Within 12 weeks they had raised $100,000 for a new building in the Central African Republic on the border with Darfur, a center that still boasts the name the Dillon Henry Community Health Clinic.
And, another $100,000 for the Dillon Henry Youth Centers, providing activities for children of all ages, in the dismal refugee camps in Darfur.
“I still don’t know how we did it, I don’t know where all the money came from, friends and relatives, but we knew it had to be spent as Dillon would have wanted,” recalled Harriet last week.
Their focus has moved to the Congo, a nation with arguably the most brutal recent history in Africa that is still being bloodied by never-ending civil war, to work with local leaders in Mumosho.
They have partnered with a local Mumosho educator, Amani Matabaro Tom, thus avoiding the “nice white people rescue Africans” aid trap that all too often ends in corruption and waste.
The Afro-Palisadian partnership got off to a flying start last September when Amani organized a soccer tournament between the local Institute Mumosha and three rival teams. The organizers, who were providing Dillon-emblazened caps and T-shirts for fans and dictionaries for the winner, expected maybe 100 people to turn up.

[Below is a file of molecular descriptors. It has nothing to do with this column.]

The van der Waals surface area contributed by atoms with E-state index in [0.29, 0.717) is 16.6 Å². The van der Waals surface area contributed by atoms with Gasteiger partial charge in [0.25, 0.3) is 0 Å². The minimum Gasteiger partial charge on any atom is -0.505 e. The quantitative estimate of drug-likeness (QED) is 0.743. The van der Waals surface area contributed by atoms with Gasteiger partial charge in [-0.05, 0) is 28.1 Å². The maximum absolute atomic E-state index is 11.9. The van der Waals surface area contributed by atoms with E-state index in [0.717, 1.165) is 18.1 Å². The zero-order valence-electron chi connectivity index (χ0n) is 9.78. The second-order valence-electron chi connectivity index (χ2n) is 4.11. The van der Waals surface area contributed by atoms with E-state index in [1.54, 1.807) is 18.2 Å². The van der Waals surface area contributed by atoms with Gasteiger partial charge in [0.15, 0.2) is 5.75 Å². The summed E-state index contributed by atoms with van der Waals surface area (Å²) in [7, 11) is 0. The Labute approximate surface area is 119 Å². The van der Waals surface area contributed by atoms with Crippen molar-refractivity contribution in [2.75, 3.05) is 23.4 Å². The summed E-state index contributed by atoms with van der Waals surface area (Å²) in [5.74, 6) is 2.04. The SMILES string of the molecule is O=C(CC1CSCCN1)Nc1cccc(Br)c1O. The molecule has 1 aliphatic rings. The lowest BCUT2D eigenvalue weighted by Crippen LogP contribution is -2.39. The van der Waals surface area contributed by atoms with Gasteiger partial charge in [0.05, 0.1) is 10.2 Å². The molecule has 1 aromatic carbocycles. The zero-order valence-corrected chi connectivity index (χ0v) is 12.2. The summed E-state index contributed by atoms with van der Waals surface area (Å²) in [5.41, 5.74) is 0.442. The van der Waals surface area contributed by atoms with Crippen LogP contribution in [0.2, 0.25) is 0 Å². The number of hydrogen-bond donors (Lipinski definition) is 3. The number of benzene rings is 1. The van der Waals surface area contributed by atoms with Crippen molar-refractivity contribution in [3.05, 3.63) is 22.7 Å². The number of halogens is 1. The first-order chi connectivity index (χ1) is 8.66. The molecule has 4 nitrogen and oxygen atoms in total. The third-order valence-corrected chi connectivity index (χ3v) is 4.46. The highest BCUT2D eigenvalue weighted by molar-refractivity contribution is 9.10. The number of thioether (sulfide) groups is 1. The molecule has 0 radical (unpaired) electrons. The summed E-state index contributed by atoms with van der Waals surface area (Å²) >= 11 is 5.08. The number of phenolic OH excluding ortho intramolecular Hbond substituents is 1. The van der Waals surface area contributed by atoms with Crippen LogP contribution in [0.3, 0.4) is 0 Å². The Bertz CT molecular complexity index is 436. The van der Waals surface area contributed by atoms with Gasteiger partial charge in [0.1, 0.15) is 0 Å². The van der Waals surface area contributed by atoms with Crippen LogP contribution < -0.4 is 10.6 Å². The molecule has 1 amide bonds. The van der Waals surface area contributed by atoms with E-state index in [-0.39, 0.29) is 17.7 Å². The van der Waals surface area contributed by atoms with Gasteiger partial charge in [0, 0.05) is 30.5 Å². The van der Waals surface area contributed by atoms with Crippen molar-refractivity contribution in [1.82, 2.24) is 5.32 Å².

By the end of a jubilant tournament, more than 3,000 Africans were celebrating both the game and the life of a boy they had never met in an event now known as the Copa De Dillon.
A second tournament in Congo this September, now with four boys teams and four girls teams, will cement the partnership to create an educational facility for these same children.
Former Pali High student, Irvin Kintaudi, visited Mumosho in 2014 and said today Dillon is famous in eastern Congo.
“I was warned that I could be snatched away by a militia at any moment, but I know the attitude that I share with Dillon—positive and humanitarian—will help me get through anything. And this is what I wanted to share there with my people,” said Kintaudi, whose parents come from the Congo.
Kintaudi was one of 10 Dillon scholars at Pali High in 2008.
It was an award that he said changed his life.
“It opened up other worlds to me and has carried me to grad school [at the University of Southern California], which might otherwise never happened.”
Ten days ago, he was at the annual barbeque that Steve and Harriet throw at their Rustic Canyon home for their scholarship kids and families every summer.
“It is the opportunity where we can all catch up and share stories—one person who won a scholarship the same year as me, just got married, two weeks before—but also stay connected like the big family that Harriet and Steve have brought together.”
For Steve, Harriet, and (sister) Taylor, there will always be a Dillon-shaped hole in their hearts.
But for the hundreds who will be helped in Dillon’s name over the coming years, some even thousands of miles away who may never know his full story, this is one Palisadian spirit who will continue to shape the world.